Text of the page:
Location: Grand de Tour Illinois

Biography of Luke E. Hemenway

Mr. Luke E. Hemenway, father of Charles, F., was born in Shoreham, Vermont, August 7, 1816. His father was Francis S., born at Grafton, Massachusetts, January 23, 1784, and his mother was Clara Turrill, born in the year 1786. He was a direct descendant of Ralph Hemenway and Elizabeth Hewes, who were married at Roxbury, Massachusetts, July 5, 1634. He received a common school education at Shoreham, Vermont. Leaving home at the age of thirteen, he worked in a store at Bethel, Vermont, until the year 1838, when he removed to Grand de Tour, Illinois, where he married Jane E. Marsh, June 23, 1842. On August 7, 1855, Mr. Hemenway removed to Moline, Illinois, to take charge of the offices of the John Deere Plow Works. In the year 1860 he became a member of the firm of Hemenway, Wyckoff & Company, now the Barnard & Leas Manufacturing Company, and 1864 the call of his country prevailed against the demands of business. He was elected Captain of Company H, One Hundred and Thirty-second Illinois Infantry, and served until the close of the war. Then, his public duty discharged, he returned to Moline and took charge of the office of the Moline Plow Company, in which connection he continued until failing health led him to resign his position in 1875. Subsequently, he was agent for the Chicago, Burlington and Quincy...

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Biography of Charles F. Hemenway

A prominent and active figure in the business life of Moline, Illinois, has been, and still is, Mr. Charles F. Hemenway, the well known dealer in real estate and loans. Mr. Hemenway was born November 1, 1846, at Grand de Tour, Illinois. His father’s name was Luke E. Hemenway (to whom a special article is devoted in this book), who married Jane E. Marsh, at Grand de Tour, June 23, 1842. The Hemenways are direct descendants of Ralph Hemenway and Elizabeth Hewes, who were married at Roxbury, Massachusetts, July 5, 1634. Their grandson, Daniel Hemenway, was a delegate to the convention that framed the Constitution of Massachusetts. He was Treasurer for the Patentees of the Town of Shoreham, Vermont, in the year 1873. From him is descended the subject of this sketch. Mr. Hemenway received a common school education in the Schools of Grand de Tour and Moline, finishing at the latter place at the age of fourteen. He left home at the age of fifteen, to accept a position in the post office at Lansing, Iowa, November 15, 1861. On August 13, 1862, he enlisted in Company B, Twenty-seventh Iowa Infantry, Volunteers, at the age of fifteen years, and was honorably discharged at Vicksburg, Mississippi, June 6, 1865, with the rank of Corporal. Mr. Hemenway served with his company during the campaign in Northern Mississippi, being present at...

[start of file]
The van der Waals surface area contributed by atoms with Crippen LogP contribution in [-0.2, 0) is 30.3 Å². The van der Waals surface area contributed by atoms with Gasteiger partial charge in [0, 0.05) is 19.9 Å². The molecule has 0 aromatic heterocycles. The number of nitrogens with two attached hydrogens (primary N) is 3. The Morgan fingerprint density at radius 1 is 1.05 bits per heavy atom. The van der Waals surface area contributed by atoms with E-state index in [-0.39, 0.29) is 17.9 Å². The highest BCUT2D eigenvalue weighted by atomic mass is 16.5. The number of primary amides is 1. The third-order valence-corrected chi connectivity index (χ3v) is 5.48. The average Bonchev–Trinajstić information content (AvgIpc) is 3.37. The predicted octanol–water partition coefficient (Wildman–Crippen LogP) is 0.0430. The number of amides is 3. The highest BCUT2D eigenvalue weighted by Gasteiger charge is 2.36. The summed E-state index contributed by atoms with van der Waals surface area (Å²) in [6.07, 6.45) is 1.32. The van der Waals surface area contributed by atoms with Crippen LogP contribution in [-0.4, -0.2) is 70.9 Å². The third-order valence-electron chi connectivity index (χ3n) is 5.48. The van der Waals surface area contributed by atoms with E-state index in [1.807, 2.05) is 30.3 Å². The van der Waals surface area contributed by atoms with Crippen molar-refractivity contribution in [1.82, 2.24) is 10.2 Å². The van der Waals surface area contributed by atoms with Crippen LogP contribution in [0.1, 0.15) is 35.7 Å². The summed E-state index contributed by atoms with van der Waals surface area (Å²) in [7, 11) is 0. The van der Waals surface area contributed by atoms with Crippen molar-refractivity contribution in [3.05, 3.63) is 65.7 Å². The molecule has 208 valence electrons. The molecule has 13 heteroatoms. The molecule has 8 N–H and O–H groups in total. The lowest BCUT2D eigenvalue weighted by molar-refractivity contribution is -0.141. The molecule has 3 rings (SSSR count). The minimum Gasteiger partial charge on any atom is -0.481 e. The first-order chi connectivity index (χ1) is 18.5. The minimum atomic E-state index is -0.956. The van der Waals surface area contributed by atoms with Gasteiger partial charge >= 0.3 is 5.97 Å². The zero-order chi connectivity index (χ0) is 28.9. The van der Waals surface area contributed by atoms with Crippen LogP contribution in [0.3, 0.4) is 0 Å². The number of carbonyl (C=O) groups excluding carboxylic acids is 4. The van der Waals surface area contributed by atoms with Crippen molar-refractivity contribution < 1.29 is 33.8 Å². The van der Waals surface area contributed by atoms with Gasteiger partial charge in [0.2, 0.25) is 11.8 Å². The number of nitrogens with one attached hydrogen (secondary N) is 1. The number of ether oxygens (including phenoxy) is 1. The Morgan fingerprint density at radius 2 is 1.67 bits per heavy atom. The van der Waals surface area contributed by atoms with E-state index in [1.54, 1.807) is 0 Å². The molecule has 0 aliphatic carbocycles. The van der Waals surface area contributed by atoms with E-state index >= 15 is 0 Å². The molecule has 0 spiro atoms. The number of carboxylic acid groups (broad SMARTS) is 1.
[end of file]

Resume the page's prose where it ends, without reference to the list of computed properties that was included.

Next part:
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Biography of John Deere

No citizen in Rock Island County, or throughout the country, was probably more widely known than John Deere of Moline. He was born at Rutland, Vermont, February 7, 1804, and died May 17, 1886. 1805 the family moved to Middlebury, Vermont, where the children attended school in a district schoolhouse, which had a long fire place across the end of the room. The reading, writing and little arithmetic obtained here, before he was twelve years old, was the principal educational start Mr. Deere had for life. He afterwards attended private school for a few months, but the inborn inclination for active practical work must assert itself, and the career began, which, for unconquerable energy, determined will, and self-made success, has few equals, if any superiors. Becoming tired of the schoolroom, he hired himself to a tanner to grind bark, and the pair of shoes and suit of clothes purchased with the wages were the first inclination the mother had of John’s doings. At the age of seventeen he became an apprentice to Captain Benjamin Lawrence, and began learning the blacksmith trade. He faithfully worked out his engagement of four years, and was then employed in the shop of William Wells and Ira Allen, to construct iron wagons, buggies and stagecoaches. A year later he was in Burlington, and did the entire wrought iron work on the saw and linseed...

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